There are renewed calls for independent commissioners to oversee Wellington City Council as frustration grows over its handling of water issues.

It comes as the Wellington region continues to live under Level 2 water restrictions, which ban the use of garden sprinklers and irrigation systems.

Further limits could be on the horizon, with Wellington Water estimating up to 45% of treated drinking water is being lost through thousands of leaks across the region.

Master Plumbers chief executive Greg Wallace had written to Local Government Minister Simeon Brown to ask him to call in independent commissioners.

Wallace’s organisation represents the plumbing, gasfitting and drainlaying trades.

“I don’t think the [Wellington City] Council or Wellington Water are taking this seriously enough to realise the effect on the city,” he told Q+A.

“We can’t operate a city without water.”

He said the city council had prioritised spending in the wrong areas — such as in cycleways — which he worried would need to be ripped up when it came time to replace the ageing pipe network.

Wallace had also offered the city council an army of private contractors to help patch leaks but said he’d been rejected.

Daran Ponter, chair of the Wellington Regional Council, also saw a need for Wellington City Council’s affairs to be externally monitored.

The regional council provides drinking water to councils in the Wellington region.

Ponter said the city council was guilty of “dithering” on the issue of water and that it “could have come to understand what was in front of them and the need for action”.

“I do think they could benefit from an observer who could better guide them.”

The regional council has a plan to build more water storage lakes. But Ponter said that wouldn’t happen until councils got on top of their leaks and introduced water meters.

Wellington mayor Tory Whanau said Ponter was wrong about the city needing an observer. She said the Local Government Minister hadn’t raised the idea of an observer or commissioner either.

In fact, she said, the city had staved off further water restrictions.

In December, Wellington Water’s modelling showed a 33% chance of Level 4 water restrictions. This would ban all outdoor water use and require people to reduce their indoor water use by up to 50%.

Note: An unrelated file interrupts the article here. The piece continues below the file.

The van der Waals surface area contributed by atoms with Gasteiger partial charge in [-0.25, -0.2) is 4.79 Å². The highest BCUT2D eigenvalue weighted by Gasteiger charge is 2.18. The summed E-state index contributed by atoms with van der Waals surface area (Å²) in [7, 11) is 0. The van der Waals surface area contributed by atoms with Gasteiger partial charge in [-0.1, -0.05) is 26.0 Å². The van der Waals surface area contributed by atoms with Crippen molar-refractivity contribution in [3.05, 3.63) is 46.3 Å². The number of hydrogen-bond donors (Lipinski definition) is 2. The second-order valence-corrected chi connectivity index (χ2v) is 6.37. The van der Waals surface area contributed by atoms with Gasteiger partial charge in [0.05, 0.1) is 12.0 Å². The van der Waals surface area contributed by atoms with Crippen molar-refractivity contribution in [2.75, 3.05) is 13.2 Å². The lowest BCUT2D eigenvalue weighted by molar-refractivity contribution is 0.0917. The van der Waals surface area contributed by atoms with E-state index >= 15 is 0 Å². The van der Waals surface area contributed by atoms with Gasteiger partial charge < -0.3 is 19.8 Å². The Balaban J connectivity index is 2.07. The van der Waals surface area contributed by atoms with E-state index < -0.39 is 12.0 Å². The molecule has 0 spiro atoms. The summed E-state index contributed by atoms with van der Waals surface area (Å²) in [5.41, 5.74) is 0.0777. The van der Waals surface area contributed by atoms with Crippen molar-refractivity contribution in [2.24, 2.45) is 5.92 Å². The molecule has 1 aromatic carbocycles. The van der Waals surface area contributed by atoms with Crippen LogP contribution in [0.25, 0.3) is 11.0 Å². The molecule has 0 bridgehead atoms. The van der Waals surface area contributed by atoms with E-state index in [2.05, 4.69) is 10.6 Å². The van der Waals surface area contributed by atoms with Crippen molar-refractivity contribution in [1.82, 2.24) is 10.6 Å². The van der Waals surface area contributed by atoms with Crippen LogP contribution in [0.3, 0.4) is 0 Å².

Whanau said her meeting with the minister went well.

Brown had sent her a formal letter in January to request more information about Wellington’s water issues.

She said the council had allocated $2.5 million to address leaks over the summer, but acknowledged these maintenance jobs were more of a short-term patch-up.

“It would be better to completely replace the pipes, which is happening in places like Taranaki Street. But that’s going to take years to complete.”

Wellington City Council was coming up with a long-term plan to tackle and finance the fixing of its water network problems, she said. The council — one of six that funds Wellington Water — will vote next week on which capital projects they will pause.

“We’ve really put it [water infrastructure funding] at the top of the priority list … that investment in cycleways was always going to happen and it will continue to happen,” Whanau said.

“But we were hoping that we would have wider reforms to be able to put water infrastructure off [the council’s] balance sheet,” she added, as the coalition government forges ahead with legislation to scrap the bulk of Labour’s Three Waters reforms.

Wellington Water chief executive Tonia Haskell said she understood people’s frustration at being told to conserve water while streets remained drenched due to leaks.

“Ultimately, we’re looking for more funding.”

Q+A with Jack Tame is made with the support of New Zealand on Air

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